Halvor William Sanden
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Contributing to Style Stage

Style Stage is a project showcasing different ways to style one page just by switching the CSS.

My contribution, Sysfonts, is meant to demonstrate the use of system fonts because that is, in my opinion, the best option for applications, both browser-living and native. I think they work pretty good on more text-based sites as well. I a separate article about system vs. custom fonts.

What I learnt


Two major points of Style Stage is to learn and demonstrate modern CSS. I wanted to use the new clamp() function for font sizing. In short, it’s fluid sizing without the risk of infinitely large fonts on extra big screens.

Modern browsers started supporting it around May 2020, which means a lot of users probably haven’t updated their browsers at the moment (not everyone's allowed to auto-update). I deemed it wise to add a fallback using my current font implementation of calc(rem + vmin). And I thought clamp() would work in a similar fashion, only with a max size, but I was wrong. There is no direct conversion.

It sets a min, max and middle preferred size. The min and max should be a user-relative, static size (usually rem or em if you value users’ choice), while the middle size should be set to a dynamic, viewport-dependent size. That way it will scale between the two sizes. You can probably add some calculations in there as well for added detail control, but I think that just complicates what clamp() already tries to solve for you

I started by setting the scale for the min size. Then the max one. The bigger the fonts, the more contrast is needed between the sizes, which means there is probably a non-linear scale that can be figured out that also includes the third dynamic size as well.

Instead of trying to be smart and do exact calculations, I went with what looked good. I have worked so much with type, size and spacings I know what size areas and relations work. It’s more a task of making adjustments based on what I think looks OK or what I want to achieve. There are probably already lots of articles about calculating scales for clamp(), but part of the fun is figuring things out on your own before reading up on everything.

Skip links

After making the pull request, I got feedback from project creator Stephanie telling me my skip link wasn’t adhering to the guidelines. And I knew I had to do some reading to do.

I knew what skip links were, but I thought as long as they weren't set to display: hidden I was good. But my solution still hid it completely. I had used a technique that I've been using for slide-in menus, which basically reduces the size to zero. But it requires JavaScript to make it visible again, which should have been a sign that it’s no good for skip links. I try to avoid hiding elements by setting extreme negative values because some browsers create a canvas that big anyway, which seems unnecessary and can impact performance.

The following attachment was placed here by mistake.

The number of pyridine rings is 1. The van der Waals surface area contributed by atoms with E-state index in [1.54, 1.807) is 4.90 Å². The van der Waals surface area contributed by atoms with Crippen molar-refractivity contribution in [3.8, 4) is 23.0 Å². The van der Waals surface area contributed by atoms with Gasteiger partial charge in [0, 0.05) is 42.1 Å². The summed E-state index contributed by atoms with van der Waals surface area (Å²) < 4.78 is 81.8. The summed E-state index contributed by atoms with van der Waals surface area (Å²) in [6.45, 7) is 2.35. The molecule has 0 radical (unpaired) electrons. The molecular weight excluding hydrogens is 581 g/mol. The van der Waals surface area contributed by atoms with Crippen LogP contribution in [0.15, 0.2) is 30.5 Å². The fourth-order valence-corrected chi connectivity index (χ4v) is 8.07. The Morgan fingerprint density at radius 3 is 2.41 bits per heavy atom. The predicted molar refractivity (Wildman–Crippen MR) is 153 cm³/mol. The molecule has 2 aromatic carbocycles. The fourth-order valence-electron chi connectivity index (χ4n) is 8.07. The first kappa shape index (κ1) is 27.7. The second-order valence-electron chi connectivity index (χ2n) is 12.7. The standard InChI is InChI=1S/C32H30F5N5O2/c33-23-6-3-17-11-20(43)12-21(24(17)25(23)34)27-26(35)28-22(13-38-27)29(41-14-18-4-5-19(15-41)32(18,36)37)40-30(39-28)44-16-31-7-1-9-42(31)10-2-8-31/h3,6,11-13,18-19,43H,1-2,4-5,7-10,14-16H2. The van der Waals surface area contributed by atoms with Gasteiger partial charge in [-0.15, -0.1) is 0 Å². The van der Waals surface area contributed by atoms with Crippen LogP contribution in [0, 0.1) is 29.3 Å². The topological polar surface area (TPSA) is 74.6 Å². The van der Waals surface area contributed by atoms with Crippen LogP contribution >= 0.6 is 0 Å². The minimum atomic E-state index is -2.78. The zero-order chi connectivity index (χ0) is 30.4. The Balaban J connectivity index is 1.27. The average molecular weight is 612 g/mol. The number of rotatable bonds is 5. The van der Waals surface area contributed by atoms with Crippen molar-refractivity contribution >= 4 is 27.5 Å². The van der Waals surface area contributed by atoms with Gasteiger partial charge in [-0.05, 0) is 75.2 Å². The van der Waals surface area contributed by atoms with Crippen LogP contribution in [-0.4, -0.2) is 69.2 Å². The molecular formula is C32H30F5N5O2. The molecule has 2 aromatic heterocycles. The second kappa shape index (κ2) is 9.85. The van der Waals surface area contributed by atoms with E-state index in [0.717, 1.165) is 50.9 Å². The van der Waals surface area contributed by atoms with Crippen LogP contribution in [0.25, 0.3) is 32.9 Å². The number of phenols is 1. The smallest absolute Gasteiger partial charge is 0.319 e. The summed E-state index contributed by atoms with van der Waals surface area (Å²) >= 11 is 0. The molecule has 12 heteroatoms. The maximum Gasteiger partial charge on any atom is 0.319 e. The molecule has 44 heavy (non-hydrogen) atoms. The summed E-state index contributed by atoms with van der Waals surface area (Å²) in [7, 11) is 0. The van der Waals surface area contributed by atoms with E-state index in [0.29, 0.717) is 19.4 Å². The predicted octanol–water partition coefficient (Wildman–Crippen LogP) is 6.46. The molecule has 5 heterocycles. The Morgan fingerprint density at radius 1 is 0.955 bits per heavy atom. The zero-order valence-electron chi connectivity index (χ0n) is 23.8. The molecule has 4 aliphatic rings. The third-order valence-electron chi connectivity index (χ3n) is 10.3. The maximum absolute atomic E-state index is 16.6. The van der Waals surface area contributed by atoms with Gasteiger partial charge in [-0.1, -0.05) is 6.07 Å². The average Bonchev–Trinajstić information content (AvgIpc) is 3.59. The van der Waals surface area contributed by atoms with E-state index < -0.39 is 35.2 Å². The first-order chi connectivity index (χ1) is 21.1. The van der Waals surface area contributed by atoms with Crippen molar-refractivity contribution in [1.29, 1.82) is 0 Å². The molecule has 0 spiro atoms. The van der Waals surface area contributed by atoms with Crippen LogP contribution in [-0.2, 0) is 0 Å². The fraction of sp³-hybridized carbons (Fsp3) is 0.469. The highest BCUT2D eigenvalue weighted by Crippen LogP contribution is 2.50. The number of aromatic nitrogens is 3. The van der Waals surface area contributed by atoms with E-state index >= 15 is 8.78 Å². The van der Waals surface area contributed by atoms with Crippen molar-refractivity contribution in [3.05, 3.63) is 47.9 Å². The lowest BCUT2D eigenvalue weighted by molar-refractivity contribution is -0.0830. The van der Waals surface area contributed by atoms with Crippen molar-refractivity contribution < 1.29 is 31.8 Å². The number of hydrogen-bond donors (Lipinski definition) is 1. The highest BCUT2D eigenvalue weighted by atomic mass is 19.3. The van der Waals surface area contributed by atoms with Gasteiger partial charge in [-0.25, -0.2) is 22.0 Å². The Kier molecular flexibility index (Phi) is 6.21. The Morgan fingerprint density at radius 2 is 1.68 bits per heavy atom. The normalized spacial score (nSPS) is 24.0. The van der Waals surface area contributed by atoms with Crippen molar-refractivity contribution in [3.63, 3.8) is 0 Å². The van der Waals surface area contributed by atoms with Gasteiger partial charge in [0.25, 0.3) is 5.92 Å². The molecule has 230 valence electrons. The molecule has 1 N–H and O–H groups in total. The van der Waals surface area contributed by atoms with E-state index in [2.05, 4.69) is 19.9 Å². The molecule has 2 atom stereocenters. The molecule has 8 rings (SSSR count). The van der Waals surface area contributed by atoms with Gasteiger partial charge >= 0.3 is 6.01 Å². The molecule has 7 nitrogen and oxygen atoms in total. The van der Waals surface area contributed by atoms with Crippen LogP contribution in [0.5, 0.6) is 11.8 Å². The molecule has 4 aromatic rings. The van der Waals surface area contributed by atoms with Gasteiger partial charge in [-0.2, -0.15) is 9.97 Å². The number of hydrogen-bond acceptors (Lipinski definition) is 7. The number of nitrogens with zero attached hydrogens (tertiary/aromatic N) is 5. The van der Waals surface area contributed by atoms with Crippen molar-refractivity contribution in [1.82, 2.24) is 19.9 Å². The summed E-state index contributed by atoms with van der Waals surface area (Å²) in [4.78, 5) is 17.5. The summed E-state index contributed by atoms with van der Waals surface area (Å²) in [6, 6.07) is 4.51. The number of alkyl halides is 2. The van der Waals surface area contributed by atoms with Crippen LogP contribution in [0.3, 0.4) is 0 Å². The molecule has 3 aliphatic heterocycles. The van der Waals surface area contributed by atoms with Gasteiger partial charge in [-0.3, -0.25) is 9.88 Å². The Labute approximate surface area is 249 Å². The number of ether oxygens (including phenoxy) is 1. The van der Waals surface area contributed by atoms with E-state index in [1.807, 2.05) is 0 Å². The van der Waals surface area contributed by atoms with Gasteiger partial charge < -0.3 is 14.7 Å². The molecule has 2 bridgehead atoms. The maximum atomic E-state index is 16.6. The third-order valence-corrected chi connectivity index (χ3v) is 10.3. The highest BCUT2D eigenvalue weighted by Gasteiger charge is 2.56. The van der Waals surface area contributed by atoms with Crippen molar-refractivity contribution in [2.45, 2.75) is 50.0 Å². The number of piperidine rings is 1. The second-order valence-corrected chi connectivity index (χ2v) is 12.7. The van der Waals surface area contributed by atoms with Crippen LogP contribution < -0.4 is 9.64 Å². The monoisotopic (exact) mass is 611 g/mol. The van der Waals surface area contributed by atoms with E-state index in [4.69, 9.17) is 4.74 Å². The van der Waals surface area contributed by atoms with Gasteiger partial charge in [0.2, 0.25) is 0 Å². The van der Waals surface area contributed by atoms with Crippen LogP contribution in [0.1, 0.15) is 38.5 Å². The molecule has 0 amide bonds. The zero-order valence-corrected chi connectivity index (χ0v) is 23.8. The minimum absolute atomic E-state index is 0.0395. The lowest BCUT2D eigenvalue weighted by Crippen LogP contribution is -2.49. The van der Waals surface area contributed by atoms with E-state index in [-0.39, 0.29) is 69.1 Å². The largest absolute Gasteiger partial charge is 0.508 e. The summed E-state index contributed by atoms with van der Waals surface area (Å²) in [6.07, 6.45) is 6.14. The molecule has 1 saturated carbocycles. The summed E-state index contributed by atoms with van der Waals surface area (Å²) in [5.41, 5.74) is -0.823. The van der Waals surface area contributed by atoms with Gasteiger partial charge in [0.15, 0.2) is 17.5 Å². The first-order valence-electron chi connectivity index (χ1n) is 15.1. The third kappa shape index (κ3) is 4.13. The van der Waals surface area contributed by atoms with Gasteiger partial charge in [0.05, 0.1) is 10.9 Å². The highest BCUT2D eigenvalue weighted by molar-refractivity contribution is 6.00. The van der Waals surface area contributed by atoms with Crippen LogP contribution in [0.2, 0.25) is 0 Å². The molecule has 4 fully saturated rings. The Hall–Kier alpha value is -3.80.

One of the articles I read was Paul Ryan’s “How to Create a ‘Skip to Content’ Link” which has translate() as a key ingredient, and I based my solution on that. It still moves the element outside the viewport, but not more than necessary.

I’ll probably use skip links more actively both as a user and developer from now on.

Code quality

Style Stage shows the strength and flexibility of CSS. It also demonstrates that HTML and CSS are not structure and style separated but intertwined. It’s impossible to build a universal HTML structure that you can do anything with CSS-wise.

While recognising that this is a fun and effective way to learn and share, I would have liked some more classes to avoid a few ugly CSS selectors. There are also a couple of minor structural changes that I think could have led to even better semantics and typography.

One can argue that the CSS is not at the level it could have been, but giving control over the HTML would have contradicted the whole point of the project. Which, for me, was not the selectors but the properties.

Any developer can contribute to Style Stage, and I recommend taking a look at the various cool, beautiful – and useful – contributions.
Repo for Style Stage
Repo for Sysfonts

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